The competitive landscape for banks and credit unions is rapidly changing as technology and customer demand are bringing new players into the market. There was a time when geography and branch location played a significant role in how consumers selected their bank, but digital options, tech savvy millennials, and a post-recession customer untrusting of the banking industry have created opportunities for them to use the digital wallet.
T-Mobile recently launched its Mobile Money platform as the latest company in this space. T-Mobile is targeting its current customers who haven’t traditionally had bank accounts, who generate less income, and/or are uncomfortable or unable to use traditional banking services. According to T-Mobile marketing executive Andrew Sherrard, “One of the main reasons we’re doing this is to deepen our relationship with our customers.” Compared to a number of these services already available, such as Simple, PayPal, Google, Apple and Lemon, T-Mobile customers, who add Mobile Banking to their services, are exempt from the many fees charged by other digital wallet services.
Nationally syndicated consumer expert Clark Howard gives this synopsis of T-Mobile’s position with a message to banks.
Key Factors for Bank Marketers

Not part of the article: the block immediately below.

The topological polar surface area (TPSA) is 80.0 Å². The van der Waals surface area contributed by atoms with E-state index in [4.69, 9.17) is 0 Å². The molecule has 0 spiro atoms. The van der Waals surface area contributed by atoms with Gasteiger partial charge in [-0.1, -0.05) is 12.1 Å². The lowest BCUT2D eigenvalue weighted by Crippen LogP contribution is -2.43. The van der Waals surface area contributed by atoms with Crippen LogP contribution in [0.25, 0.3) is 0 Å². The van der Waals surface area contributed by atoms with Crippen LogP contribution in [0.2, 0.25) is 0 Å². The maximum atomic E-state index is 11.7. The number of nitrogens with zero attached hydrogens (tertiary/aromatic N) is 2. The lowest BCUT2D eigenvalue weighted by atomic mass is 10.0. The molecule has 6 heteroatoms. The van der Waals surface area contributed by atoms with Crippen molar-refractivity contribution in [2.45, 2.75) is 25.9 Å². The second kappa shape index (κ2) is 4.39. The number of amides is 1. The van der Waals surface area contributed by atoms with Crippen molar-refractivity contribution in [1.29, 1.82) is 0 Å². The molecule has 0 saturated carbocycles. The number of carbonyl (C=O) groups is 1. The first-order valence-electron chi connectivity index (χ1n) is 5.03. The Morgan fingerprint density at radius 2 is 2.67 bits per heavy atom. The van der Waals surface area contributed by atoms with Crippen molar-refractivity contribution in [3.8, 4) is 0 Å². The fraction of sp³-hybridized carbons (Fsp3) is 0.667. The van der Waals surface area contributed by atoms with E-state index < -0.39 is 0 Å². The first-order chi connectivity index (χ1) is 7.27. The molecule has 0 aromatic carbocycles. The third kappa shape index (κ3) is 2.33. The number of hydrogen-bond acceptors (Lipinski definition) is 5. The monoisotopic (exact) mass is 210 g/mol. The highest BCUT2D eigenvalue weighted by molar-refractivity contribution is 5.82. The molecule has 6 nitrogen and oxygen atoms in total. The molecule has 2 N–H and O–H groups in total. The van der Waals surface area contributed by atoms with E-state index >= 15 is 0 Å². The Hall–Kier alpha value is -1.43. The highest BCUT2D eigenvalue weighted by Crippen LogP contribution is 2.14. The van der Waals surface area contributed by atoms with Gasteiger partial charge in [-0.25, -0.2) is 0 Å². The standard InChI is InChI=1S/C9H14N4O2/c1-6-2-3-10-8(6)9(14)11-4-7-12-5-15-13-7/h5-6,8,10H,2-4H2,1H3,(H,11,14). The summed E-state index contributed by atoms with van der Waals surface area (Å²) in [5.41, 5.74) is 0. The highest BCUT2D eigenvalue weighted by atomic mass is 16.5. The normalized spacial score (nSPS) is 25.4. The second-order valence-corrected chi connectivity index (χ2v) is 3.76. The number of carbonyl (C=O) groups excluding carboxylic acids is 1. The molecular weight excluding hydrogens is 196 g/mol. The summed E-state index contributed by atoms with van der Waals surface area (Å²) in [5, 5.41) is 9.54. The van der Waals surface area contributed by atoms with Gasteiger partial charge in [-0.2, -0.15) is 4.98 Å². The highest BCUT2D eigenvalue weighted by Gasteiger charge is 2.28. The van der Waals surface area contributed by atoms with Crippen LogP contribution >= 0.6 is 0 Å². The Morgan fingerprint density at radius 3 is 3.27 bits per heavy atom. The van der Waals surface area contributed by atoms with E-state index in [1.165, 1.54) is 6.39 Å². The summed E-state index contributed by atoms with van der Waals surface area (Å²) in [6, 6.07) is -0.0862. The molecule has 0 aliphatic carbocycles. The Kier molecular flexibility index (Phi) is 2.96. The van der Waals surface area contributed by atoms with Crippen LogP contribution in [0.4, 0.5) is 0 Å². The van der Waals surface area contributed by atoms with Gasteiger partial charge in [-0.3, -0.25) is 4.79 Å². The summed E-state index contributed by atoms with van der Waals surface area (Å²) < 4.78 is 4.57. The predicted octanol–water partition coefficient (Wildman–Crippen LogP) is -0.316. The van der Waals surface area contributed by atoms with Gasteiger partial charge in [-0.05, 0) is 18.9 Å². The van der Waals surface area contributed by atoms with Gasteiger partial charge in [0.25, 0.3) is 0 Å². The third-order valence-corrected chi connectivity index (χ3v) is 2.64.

Traditional banks and credit unions are at risk to losing customers and falling behind if they don’t take a serious look at their use of technology. The pace of change when it comes to technology and the web is fast and furious. How much of this will matter to your institution to meet the needs of your customers? Consider the following key factors to address how this will impact your growth.
- Revisit your competitive analysis to include new competitors or outliers you may not have thought as competition. If your customers have access to using them, they should be in the mix.
- Be clear on your target markets and the products and services they need and want. According to Aite Research, from 2008 to 2011, banks lost one million checking accounts. Are you losing customers and why are they leaving? Do they want services you don’t offer?
- If you don’t know the answers to the questions above, conduct a survey to get feedback from your customers.
- Where are your growth opportunities? According to a panel convened at the National Retail Federation show in New York, in 2017 millennials will eclipse baby boomers as the largest generation extant. Smartphones are appendages to millennials bodies. Are you planning to meet the needs of this generation?
- Apps for smart devices will be expected from companies going forward. How does this fit within your strategy and delivery of products and services?
T-Mobile was well positioned to move into the mobile banking space to serve the underbanked segment. A large percentage of their customer base already uses prepaid contracts. Prepaid phone customers tend to be younger. They’ve eliminated carrier contracts and provide interest free loans for smart phones as well. No fee mobile banking is an attractive option for this market.
Where can your institution find a niche to reach your target market with technology? Do you think the digital wallet is a concern for banks?